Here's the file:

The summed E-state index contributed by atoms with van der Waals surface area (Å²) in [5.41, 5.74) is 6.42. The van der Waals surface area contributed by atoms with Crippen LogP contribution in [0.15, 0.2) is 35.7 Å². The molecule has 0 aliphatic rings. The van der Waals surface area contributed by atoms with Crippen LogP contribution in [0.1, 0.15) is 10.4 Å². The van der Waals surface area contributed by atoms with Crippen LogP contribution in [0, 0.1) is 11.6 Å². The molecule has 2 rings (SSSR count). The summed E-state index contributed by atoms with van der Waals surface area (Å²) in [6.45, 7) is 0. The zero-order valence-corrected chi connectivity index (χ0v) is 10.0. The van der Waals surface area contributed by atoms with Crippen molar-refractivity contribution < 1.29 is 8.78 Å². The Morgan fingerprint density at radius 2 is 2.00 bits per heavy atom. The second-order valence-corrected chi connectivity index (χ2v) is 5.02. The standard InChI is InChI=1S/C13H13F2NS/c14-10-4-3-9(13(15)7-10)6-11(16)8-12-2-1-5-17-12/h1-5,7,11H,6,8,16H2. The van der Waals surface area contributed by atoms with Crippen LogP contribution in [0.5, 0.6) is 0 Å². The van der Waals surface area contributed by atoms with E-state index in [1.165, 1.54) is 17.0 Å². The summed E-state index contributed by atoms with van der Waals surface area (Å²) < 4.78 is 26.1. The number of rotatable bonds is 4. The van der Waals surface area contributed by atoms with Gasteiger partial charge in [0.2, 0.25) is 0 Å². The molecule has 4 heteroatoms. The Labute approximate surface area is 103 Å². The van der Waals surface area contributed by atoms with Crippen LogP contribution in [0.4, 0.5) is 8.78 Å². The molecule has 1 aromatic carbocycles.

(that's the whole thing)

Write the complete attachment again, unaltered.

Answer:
The summed E-state index contributed by atoms with van der Waals surface area (Å²) in [5.41, 5.74) is 6.42. The van der Waals surface area contributed by atoms with Crippen LogP contribution in [0.15, 0.2) is 35.7 Å². The molecule has 0 aliphatic rings. The van der Waals surface area contributed by atoms with Crippen LogP contribution in [0.1, 0.15) is 10.4 Å². The van der Waals surface area contributed by atoms with Crippen LogP contribution in [0, 0.1) is 11.6 Å². The molecule has 2 rings (SSSR count). The summed E-state index contributed by atoms with van der Waals surface area (Å²) in [6.45, 7) is 0. The zero-order valence-corrected chi connectivity index (χ0v) is 10.0. The van der Waals surface area contributed by atoms with Crippen molar-refractivity contribution < 1.29 is 8.78 Å². The Morgan fingerprint density at radius 2 is 2.00 bits per heavy atom. The second-order valence-corrected chi connectivity index (χ2v) is 5.02. The standard InChI is InChI=1S/C13H13F2NS/c14-10-4-3-9(13(15)7-10)6-11(16)8-12-2-1-5-17-12/h1-5,7,11H,6,8,16H2. The van der Waals surface area contributed by atoms with Crippen LogP contribution in [0.5, 0.6) is 0 Å². The van der Waals surface area contributed by atoms with E-state index in [1.165, 1.54) is 17.0 Å². The summed E-state index contributed by atoms with van der Waals surface area (Å²) < 4.78 is 26.1. The number of rotatable bonds is 4. The van der Waals surface area contributed by atoms with Gasteiger partial charge in [0.2, 0.25) is 0 Å². The molecule has 4 heteroatoms. The Labute approximate surface area is 103 Å². The van der Waals surface area contributed by atoms with Crippen LogP contribution in [0.4, 0.5) is 8.78 Å². The molecule has 1 aromatic carbocycles.